The movement to alter the terms of trade so that producers in developing countries achieve a higher share of the profit is known as:

(a) Free trade
(b) The highly indebted poor countries initiative
(c) Trade liberalization
(d) Fair trade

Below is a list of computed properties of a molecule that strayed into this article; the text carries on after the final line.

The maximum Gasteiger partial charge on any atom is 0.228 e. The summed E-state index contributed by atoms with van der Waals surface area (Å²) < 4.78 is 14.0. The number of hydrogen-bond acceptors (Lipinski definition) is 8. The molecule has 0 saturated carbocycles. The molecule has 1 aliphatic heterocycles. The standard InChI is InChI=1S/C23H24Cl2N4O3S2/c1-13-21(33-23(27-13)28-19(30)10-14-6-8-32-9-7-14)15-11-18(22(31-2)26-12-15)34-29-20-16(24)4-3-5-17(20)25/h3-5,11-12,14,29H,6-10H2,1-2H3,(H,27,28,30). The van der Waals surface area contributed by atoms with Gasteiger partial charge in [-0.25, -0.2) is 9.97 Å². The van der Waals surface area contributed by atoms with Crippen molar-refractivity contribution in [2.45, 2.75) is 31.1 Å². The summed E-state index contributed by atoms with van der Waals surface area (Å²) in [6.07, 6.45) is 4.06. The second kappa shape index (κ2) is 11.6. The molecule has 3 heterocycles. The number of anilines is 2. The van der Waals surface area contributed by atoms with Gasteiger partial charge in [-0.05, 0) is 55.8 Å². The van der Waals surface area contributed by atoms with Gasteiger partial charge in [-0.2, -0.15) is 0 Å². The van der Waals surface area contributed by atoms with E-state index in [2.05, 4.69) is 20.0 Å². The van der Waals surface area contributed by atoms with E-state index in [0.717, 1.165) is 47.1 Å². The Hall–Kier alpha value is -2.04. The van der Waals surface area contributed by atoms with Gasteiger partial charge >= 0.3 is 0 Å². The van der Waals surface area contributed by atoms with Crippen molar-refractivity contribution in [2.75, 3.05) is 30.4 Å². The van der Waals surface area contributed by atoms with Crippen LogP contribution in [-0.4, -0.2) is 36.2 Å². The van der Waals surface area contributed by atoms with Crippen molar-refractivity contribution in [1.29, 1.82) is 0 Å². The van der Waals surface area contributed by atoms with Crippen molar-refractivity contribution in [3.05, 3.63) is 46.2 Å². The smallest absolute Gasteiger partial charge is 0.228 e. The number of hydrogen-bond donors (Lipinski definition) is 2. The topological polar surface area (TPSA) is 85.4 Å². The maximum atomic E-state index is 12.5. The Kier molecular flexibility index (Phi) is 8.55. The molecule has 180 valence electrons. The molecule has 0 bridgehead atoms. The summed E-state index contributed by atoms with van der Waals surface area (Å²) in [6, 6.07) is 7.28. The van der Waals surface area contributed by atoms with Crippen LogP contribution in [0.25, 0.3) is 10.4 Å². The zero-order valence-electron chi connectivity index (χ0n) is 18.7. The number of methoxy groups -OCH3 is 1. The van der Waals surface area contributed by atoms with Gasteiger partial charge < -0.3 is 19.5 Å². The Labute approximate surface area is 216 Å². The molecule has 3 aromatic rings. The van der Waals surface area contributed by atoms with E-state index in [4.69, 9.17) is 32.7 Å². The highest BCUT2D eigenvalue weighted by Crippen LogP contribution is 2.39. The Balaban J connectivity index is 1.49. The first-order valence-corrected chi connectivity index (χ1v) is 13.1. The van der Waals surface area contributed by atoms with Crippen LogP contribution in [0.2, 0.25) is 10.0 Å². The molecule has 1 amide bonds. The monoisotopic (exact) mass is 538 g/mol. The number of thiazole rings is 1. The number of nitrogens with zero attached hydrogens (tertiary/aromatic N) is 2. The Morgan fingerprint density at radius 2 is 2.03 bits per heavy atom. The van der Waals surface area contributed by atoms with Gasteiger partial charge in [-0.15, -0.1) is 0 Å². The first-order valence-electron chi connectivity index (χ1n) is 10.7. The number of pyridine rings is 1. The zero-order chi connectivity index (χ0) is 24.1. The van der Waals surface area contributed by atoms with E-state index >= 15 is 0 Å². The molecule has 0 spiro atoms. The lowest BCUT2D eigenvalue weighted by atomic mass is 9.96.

Explanation: The first phase of organized fair trade was initiated in the mid-1950s when European Alternative Trade Organizations started to trade directly with “disadvantaged” producers in developing countries. To market these products, an ideological business model was created, with several thousand volunteer-staffed retail “ World Shops”, located primarily in Europe and North America The emergence of a Fair Trade label can be traced back to 1988, when a church-based NGO from the Netherlands began an initiative that aimed to ensure growers were provided “sufficient wages”. The NGO created a fair trade label for their products, Max Havelaar, named after a fictional Dutch character who opposed the exploitation of coffee pickers in Dutch colonies. Over the next half decade, Max Havelaar was replicated in other countries across Europe and North America, with a number of similar organizations, such as Trans Fair and Global Exchange. In 1997, the various national labeling initiatives formed an umbrella association called the Fair Trade Labelling Organizations International (FLO). A common Fair Trade Certification mark was launched in 2002. Since this time, Fair Trade has gained legitimacy, growing exponentially and evolving into the most widely recognized ethical label globally. As of 2013, Fair Trade certified organizations operate in 70 countries and encompass over 1.3 million farmers and workers (Fair Trade International, 2013)
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